Maryann Mahaffey

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Maryann Mahaffey


Maryann Mahaffey (1925 - 2006), was a long time time Detroit City Councillor and prominent socialist activist. She was married to Hy Dooha and died in 2006 age 81.

Background

Maryann Mahaffey has been a social warrior for the improvement of women’s status for the majority of her life. A former social work professor, she served as President of the Detroit City Council (1990-98).

Mahaffey "became aware of the power behind discrimination in 1945, shortly before her graduation from Iowa's Cornell University. Volunteering to serve as a recreation director at a Japanese Relocation Center in Arizona, she soon discovered its real purpose was as a concentration camp where American citizens were incarcerated not for committing crimes, but for their ancestry. The experience left a lasting impression and led to her desire to serve the needs of others. That service has taken many forms."

As a social worker, Mahaffey has been an advocate for issues such as improving conditions for racial and ethnic minorities, hunger, at risk children's welfare, urban issues, social work, peace issues, employment, and disabilities. She has also worked on international human rights, senior issues, physical and mental health, the environment, and social services for the poor. When the first African-American families moved into northwest Detroit, Mahaffey walked black children to school each morning until the atmosphere of racial tension eased. As chair of the Coalition for Better Health Care, she worked to restore health care services for poor people. As chair and one of the founders of the Michigan Statewide Nutrition Commission, she helped achieve a Michigan law mandating School Breakfast programs. Working mothers have benefited from Mahaffey's efforts with the Michigan Legislature to enact laws establishing child care facilities in neighborhoods, thus giving them expanded options in child care services and employment opportunities.

MIn the field of politics she filed the precedent-setting lawsuit which established a woman's right to run for office using her birth name. While in public office, Mahaffey led the fight to open the doors of the Detroit Athletic Club to women and she enacted an ordinance explaining and prohibiting sexual harassment of city employees. She was co-chair of the Detroit Women in AIDS Project; and she was instrumental in the founding of the Detroit Sexual Assault Center. In 1994-95 she chaired the Michigan delegation to the Non-governmental Organizations section of the United Nations' Fourth World Conference for Women held in Beijing.[1]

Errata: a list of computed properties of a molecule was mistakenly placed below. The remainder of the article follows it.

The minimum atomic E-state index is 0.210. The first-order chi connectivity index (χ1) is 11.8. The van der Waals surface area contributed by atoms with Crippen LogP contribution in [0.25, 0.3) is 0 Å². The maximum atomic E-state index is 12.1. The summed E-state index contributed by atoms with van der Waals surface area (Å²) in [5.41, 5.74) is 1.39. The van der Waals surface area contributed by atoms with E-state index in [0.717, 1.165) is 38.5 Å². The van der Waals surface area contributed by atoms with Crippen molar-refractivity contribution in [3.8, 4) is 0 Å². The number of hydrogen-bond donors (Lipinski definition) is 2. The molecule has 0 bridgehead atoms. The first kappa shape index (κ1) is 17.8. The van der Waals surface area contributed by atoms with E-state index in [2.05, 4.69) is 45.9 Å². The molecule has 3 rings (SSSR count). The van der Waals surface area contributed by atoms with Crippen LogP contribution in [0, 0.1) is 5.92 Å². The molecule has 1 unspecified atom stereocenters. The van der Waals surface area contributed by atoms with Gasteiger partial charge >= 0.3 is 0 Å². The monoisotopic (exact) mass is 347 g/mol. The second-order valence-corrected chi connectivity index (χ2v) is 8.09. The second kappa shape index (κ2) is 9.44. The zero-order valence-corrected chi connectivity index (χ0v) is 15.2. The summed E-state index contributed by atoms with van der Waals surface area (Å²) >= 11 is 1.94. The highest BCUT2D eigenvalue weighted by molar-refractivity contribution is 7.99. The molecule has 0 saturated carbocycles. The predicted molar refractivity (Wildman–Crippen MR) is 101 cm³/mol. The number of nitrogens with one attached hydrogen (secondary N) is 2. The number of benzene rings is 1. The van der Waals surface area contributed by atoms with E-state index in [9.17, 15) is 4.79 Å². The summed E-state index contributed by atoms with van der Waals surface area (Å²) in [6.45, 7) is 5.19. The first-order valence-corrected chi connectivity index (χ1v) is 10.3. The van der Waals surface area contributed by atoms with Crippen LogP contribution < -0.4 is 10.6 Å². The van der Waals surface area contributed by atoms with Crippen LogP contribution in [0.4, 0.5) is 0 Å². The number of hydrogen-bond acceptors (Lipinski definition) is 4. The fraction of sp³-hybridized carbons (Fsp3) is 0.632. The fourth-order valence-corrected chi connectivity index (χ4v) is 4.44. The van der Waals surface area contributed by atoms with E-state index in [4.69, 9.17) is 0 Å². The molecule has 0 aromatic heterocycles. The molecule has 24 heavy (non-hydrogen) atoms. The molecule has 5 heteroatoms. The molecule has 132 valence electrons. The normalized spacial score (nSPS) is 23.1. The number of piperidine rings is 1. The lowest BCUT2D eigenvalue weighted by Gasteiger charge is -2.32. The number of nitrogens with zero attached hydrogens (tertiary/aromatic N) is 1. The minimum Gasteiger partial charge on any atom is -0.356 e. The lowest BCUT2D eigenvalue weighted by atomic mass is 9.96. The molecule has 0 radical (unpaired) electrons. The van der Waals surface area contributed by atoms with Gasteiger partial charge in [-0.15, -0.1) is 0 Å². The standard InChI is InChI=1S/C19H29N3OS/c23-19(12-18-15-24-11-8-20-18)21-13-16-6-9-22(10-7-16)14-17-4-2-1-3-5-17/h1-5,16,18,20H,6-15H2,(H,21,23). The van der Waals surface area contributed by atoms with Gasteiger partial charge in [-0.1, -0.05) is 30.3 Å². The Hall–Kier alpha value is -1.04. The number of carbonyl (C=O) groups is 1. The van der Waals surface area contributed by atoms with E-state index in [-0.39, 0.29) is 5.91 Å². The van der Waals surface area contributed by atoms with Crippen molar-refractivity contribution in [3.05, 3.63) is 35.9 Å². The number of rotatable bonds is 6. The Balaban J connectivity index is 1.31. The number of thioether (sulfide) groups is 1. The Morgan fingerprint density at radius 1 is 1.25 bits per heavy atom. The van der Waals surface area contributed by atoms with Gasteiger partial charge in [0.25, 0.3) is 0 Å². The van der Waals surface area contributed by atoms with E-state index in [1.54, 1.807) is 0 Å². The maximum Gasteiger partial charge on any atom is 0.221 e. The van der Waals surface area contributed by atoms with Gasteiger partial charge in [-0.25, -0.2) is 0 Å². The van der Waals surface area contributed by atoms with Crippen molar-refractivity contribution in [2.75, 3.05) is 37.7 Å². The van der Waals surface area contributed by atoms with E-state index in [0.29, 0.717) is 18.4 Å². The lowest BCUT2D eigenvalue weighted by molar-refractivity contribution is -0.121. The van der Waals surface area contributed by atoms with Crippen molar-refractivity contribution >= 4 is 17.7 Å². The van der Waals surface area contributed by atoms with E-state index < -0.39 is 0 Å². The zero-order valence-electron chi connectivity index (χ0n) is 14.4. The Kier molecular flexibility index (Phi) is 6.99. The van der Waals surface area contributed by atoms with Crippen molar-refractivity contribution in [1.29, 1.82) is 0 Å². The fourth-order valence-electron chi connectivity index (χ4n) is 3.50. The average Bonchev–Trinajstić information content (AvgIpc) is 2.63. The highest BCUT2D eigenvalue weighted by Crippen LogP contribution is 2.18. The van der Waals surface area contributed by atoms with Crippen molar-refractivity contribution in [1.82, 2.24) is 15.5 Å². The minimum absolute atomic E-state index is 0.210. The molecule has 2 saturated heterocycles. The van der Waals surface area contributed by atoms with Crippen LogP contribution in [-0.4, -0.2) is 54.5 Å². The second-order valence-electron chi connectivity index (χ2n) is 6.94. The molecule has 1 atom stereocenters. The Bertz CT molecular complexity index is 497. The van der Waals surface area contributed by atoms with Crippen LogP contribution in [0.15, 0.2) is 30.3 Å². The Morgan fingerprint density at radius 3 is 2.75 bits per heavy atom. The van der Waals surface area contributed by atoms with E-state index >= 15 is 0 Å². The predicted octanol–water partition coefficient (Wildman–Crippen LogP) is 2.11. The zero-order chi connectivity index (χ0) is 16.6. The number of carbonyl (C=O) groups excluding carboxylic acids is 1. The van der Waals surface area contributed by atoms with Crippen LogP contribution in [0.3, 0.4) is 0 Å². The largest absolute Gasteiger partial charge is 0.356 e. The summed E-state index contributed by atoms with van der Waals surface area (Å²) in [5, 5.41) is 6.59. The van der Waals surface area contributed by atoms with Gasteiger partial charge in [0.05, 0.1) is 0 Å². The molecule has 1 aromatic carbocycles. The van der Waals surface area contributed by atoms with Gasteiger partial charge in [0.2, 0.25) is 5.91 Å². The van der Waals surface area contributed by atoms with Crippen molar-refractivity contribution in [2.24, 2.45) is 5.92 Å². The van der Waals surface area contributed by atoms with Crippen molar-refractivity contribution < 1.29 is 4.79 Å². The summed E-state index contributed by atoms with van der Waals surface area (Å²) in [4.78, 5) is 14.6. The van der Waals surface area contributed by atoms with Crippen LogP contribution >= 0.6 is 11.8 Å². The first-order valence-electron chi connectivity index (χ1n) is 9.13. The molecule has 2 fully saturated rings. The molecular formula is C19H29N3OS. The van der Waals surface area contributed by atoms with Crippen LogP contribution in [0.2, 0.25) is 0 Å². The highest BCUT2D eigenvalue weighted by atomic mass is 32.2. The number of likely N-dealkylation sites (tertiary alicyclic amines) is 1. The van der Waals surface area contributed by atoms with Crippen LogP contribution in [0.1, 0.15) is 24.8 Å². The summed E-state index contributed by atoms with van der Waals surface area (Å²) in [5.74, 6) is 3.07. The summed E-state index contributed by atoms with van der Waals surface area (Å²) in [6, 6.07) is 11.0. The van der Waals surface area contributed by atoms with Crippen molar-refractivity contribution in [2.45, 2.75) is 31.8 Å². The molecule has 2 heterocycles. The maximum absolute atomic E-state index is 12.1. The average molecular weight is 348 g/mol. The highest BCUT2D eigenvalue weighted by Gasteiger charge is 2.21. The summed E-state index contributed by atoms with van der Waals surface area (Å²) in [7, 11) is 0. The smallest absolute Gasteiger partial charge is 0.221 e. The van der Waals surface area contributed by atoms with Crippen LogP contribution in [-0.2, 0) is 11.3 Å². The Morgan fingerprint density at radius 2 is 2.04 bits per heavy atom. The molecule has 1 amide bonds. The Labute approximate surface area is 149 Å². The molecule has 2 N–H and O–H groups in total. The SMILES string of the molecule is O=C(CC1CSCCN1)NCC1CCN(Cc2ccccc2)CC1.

Communist front activism

During the 1950s Mahaffey worked for Communist Party USA causes such as the Stockholm Peace Appeal. In the 1970s she was active in the Detroit area committee to free Angela Davis.

Life of activism

According to Mahaffey's Peoples Weekly World[2]obituary;

One of the first experiences that taught Mahaffey that injustice must be fought was when, in 1945, she served as the recreation director at a Japanese internment camp in Arizona. She said she was “forever haunted by what could not be done, by the irreparable damage inflicted on an innocent, helpless, defenseless population

Her husband, Hy Dooha, told the World that Mahaffey, in addition to all of her humane concerns for people in Detroit, had a political awareness of issues in the world. She thought our social system was not working for the people, that too many people suffered from ills created by the system and that socialism should be considered, he said.

She was a peace activist who went to international peace meetings in Moscow, Prague and Mexico City, among other world cities. She went to socialist Cuba at the invitation of the mayor of Havana. She was arrested at the South African Embassy in Washington, D.C., for protesting apartheid.

During Augusto Pinochet’s brutal rule in Chile, she went to that country representing the National Association of Social Workers and smuggled money, hidden in her clothing, to give to Chilean social workers.

Just two weeks before her death, and very weak from her illness, she participated in a rally against the Iraq war, holding her sign while leaning against a mailbox for support.

World Peace Council

In the mid 1970's U.S. members of the Soviet front World Peace Council were;[3]

Detroit City Council